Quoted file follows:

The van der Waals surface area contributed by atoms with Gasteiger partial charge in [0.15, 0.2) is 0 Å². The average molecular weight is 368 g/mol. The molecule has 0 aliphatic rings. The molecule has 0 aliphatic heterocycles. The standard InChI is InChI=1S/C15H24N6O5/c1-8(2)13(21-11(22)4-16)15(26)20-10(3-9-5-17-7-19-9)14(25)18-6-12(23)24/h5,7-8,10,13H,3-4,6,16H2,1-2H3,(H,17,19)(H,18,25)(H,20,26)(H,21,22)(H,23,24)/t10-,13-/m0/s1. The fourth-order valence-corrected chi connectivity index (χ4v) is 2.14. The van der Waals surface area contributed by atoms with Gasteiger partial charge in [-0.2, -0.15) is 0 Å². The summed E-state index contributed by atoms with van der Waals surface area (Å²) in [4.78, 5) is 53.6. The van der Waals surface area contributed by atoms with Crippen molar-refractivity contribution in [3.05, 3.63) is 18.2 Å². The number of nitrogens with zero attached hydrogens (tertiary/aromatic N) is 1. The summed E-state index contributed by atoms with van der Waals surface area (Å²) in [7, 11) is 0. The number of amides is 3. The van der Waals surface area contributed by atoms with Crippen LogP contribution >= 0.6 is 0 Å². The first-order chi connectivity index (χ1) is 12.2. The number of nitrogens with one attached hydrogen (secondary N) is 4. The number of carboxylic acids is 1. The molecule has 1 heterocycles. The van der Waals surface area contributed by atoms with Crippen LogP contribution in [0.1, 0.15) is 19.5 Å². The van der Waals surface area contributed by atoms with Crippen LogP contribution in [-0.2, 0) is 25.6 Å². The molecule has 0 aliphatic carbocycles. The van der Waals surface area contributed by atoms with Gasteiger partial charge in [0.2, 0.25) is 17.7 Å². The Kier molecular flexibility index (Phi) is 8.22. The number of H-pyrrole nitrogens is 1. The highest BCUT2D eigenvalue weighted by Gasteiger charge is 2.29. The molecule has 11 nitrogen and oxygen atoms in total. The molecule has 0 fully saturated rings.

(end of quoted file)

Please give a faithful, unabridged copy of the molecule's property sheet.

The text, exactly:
The van der Waals surface area contributed by atoms with Gasteiger partial charge in [0.15, 0.2) is 0 Å². The average molecular weight is 368 g/mol. The molecule has 0 aliphatic rings. The molecule has 0 aliphatic heterocycles. The standard InChI is InChI=1S/C15H24N6O5/c1-8(2)13(21-11(22)4-16)15(26)20-10(3-9-5-17-7-19-9)14(25)18-6-12(23)24/h5,7-8,10,13H,3-4,6,16H2,1-2H3,(H,17,19)(H,18,25)(H,20,26)(H,21,22)(H,23,24)/t10-,13-/m0/s1. The fourth-order valence-corrected chi connectivity index (χ4v) is 2.14. The van der Waals surface area contributed by atoms with Gasteiger partial charge in [-0.2, -0.15) is 0 Å². The summed E-state index contributed by atoms with van der Waals surface area (Å²) in [4.78, 5) is 53.6. The van der Waals surface area contributed by atoms with Crippen molar-refractivity contribution in [3.05, 3.63) is 18.2 Å². The number of nitrogens with zero attached hydrogens (tertiary/aromatic N) is 1. The summed E-state index contributed by atoms with van der Waals surface area (Å²) in [7, 11) is 0. The number of amides is 3. The van der Waals surface area contributed by atoms with Crippen LogP contribution >= 0.6 is 0 Å². The first-order chi connectivity index (χ1) is 12.2. The number of nitrogens with one attached hydrogen (secondary N) is 4. The number of carboxylic acids is 1. The molecule has 1 heterocycles. The van der Waals surface area contributed by atoms with Crippen LogP contribution in [0.1, 0.15) is 19.5 Å². The van der Waals surface area contributed by atoms with Crippen LogP contribution in [-0.2, 0) is 25.6 Å². The molecule has 0 aliphatic carbocycles. The van der Waals surface area contributed by atoms with Gasteiger partial charge in [0.2, 0.25) is 17.7 Å². The Kier molecular flexibility index (Phi) is 8.22. The number of H-pyrrole nitrogens is 1. The highest BCUT2D eigenvalue weighted by Gasteiger charge is 2.29. The molecule has 11 nitrogen and oxygen atoms in total. The molecule has 0 fully saturated rings.